I was certainly not alone--somewhere between 350,000 and 500,000 people took part in the amazing show of concern over current discussions in our Congress about immigration reform.
A month or so ago, the 109th U.S. Congress put forward H.R. 4437: Border Protection, Antiterrorism, and Illegal Immigration Control Act of 2005.
The legislation would make it a felony to be in the country without proper documentation. In addition, the bill would also make it a felony punishable by prison time and stiff fines for anyone to assist those here without proper documentation.
Late last week the U. S. Senate failed in its attempt to pass a much more open immigration reform bill.
The combination of the Senate's failure and the passage of H. R. 4437 turned the crowds out and into the streets.
The march was an amazing experience.
This march was a family affair. Mothers, fathers, grandparents, children of all ages walked hand-in-hand through the streets of Dallas from the Cathedral de Guadalupe to City Hall.
They showed up!
But, most importantly, they were together.
Even though almost half-a-million people gathered, the Dallas Police only had to make one arrest according to last night's news report. The experience was amazingly orderly, polite and patient. Even though it turned out to be a very warm spring afternoon and the crowded conditions had us packed from curb to curb as we walked, no one lost their cool.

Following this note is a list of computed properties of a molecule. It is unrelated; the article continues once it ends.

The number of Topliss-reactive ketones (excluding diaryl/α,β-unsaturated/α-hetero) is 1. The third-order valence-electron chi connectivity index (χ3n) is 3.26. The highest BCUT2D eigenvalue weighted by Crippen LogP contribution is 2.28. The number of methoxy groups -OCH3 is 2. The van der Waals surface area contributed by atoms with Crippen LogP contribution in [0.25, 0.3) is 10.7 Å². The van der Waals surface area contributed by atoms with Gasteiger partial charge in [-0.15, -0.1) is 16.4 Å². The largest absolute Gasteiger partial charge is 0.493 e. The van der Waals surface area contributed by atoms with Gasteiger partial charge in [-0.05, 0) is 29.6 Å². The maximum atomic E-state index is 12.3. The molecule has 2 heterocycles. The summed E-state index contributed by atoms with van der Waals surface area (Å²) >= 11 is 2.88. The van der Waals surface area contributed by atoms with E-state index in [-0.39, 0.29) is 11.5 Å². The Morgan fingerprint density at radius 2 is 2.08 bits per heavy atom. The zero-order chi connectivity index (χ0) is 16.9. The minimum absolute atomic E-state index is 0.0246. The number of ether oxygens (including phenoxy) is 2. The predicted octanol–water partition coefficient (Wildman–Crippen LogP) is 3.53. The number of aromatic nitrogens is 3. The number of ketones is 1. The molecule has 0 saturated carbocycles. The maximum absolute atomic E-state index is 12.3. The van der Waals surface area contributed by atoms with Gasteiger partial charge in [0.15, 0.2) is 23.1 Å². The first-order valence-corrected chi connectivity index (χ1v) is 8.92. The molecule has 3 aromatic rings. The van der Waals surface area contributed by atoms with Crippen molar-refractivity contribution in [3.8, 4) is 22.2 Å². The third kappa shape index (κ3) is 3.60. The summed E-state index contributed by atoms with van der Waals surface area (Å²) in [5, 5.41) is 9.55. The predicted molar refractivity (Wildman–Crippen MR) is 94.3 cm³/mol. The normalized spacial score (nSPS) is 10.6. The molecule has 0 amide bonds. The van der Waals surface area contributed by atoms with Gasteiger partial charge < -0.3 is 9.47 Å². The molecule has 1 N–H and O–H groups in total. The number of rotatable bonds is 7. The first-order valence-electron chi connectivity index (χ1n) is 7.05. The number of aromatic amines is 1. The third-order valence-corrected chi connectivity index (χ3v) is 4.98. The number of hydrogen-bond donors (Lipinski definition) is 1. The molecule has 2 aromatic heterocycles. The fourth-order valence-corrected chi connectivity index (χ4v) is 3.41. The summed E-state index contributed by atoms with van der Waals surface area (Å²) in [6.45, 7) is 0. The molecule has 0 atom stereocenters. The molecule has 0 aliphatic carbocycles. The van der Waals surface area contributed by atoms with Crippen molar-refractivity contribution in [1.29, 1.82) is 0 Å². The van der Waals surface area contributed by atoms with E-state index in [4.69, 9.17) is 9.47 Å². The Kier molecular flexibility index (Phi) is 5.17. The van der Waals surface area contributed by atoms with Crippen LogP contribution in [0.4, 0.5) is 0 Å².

The peaceful nature of the march bordered on the surreal.
It was clear the police (who were everywhere) enjoyed themselves--laughing and speaking to the participants. It seemed they were amazed by it all as well.
I don't think I have ever seen as many American flags at one time or in one place before.
It was very clear that everyone understood what is at stake in the current immigration debate.
The signs that people held and the slogans they chanted--particularly the strong "U. S. A." cheers--made it very clear that I was spending the afternoon with people eager to become American citizens.
A number of the signs and posters referred to work, labor. One sign read simply, "We are willing to do the dirty work."
Another read, "Immigrants pay taxes too!"
When we arrived at the plaza in front of City Hall, there were speeches by a number of local Latino leaders. The crowd fanned out across the area and back into Downtown Dallas for as far as I could see. The photos in today's Dallas Morning News will surprise people, I know.
At one point the classic rock anthem, "Coming to America" blared out across the crowd.
People shouted for joy and everyone tried to dance!
As I walked out of downtown yesterday, a couple of things were very clear to me.
Congress, especially the House of Representatives, has a problem. There is simply no feasible way to send millions of hard working people with families out of the country.
And if it were possible, why would we want to lose people like this?
We need people like the ones I marched with yesterday afternoon.
There is nothing new here. People like these immigrants built our nation. They are no different than my Scotch-Irish ancestors.
We are all immigrants.
The presence of us all explains the magic that is America.
I saw it again yesterday on the streets of Dallas.
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Larry James' Urban Daily
A repository of ideas, resources, commentary and opinions concerning the issues facing low-income residents of the inner cities of the United States and how mainstream America largely forgets or, worse, ignores the day-to-day realities of urban life for the so-called "poor." Written and edited by the President & CEO of CitySquare. Please visit CitySquare.
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